Acton Institute Powerblog

The End of Secularism Is Here . . .

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Well, at least the book is, anyway. The End of Secularism is now in stock at and should be available in stores, too. Help me, faithful readers.

I don’t think I’ll disappoint you. Francis Beckwith, David Dockery, Russell Moore, Father Robert Sirico, Herb London, Jennifer Morse Roback, and Glenn Stanton all liked it. I hope you will, too.

Did you get the best part, by the way? FATHER ROBERT SIRICO. Here is his take on the book:

The task of discerning the alternative to practical atheism lived by many nominal Christians and the pretense of a neutral secularism has been made easier by this rich study. Once authentic Christians grasp the ramifications of the incarnation of Christ, then and only then will it be apparent that, as Baker argues, secularism only makes sense in relation to religion.

Hunter Baker Hunter Baker, J.D., Ph.D. is an associate professor of political science at Union University and an Affiliate Scholar in Religion & Politics at the Acton Institute. He is the author of The End of Secularism and Political Thought: A Student's Guide.


  • “argues that advocates of secularism misunderstand the borders between science, religion, and politics and cannot solve the problem of religious difference.”

    That would be a strange argument to make. Secularism, as I understand it, arose as a response to irresolvable religious differences, not as an attempt to solve the “problem”. Jefferson et al realized the forlornness of angels on pinheads arguments, and therefore set up a government free of such non-sense.

    It may be the case that some secularists misunderstand “the borders between science, religion, and politics”, but to criticize them for failing to solve a problem they are not even trying to solve seems misguided.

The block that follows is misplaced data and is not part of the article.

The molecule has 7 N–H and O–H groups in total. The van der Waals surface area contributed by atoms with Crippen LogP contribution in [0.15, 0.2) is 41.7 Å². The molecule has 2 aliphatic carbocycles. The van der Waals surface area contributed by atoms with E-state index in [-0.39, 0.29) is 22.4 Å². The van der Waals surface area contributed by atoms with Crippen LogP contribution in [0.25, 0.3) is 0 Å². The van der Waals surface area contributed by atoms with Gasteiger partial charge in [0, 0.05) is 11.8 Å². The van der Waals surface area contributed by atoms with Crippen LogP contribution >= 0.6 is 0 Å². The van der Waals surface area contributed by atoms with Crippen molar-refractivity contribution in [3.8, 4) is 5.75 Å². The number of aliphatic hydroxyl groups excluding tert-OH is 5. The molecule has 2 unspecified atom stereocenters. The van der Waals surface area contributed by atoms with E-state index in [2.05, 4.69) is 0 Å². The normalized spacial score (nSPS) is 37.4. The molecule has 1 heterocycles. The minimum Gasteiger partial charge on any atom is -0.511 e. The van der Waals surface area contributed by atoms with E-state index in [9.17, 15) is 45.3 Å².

I would not criticize a medical doctor for his inability to fix my car.

    I suppose you could be using the word “secularism” in an idiosyncratic way rendering my argument mute.

  • Hunter Baker

    No, Unbeguiled, I am not using the word in an idiosyncratic way. Secularism is indeed an attempt at solving the problem of religious difference by removing God from the public square. There is absolutely nothing unusual about using the term in that fashion. That would be the dominant understanding. It is not directed at arguments like angels dancing on pinheads, but toward the relationship of the citizen to the state and of morality and the state’s actions.

  • UnBeguiled

    “Secularism is indeed an attempt at solving the problem of religious difference by removing God from the public square.”

    In my experience, people who self-identify has secular attempt no such thing. You are free to stand on a street corner with a cardboard sign preaching that God hates fags all you want. But a secular person would object to the government executing homosexuals because the bible instructs us to do so.

    Do you not grok the distinction?

  • Jim

    Surely secularism refers either to the doctrine that rejects religion, especially with regard to ethics; or refers to the attitude that religion should have no place in civil affairs?
    If that is the case, by what logic could the statement in the title be true?

    Many may wish for the end of secularism – but that is as inconceivable in reality as, say, the end of Religion.

    I get very frustrated by the misleading, if attention grabbing, titles of books which purport to be serious studies.

    I’d be interested to know how you justify the title.

  • Hunter Baker

    Jim, the title refers to two things:

    1. The book is an argument for the end of secularism as a doctrine purporting to provide a neutral space for public debate.

    2. The book examines the “end” of secularism, meaning the purpose of secularism and secularists.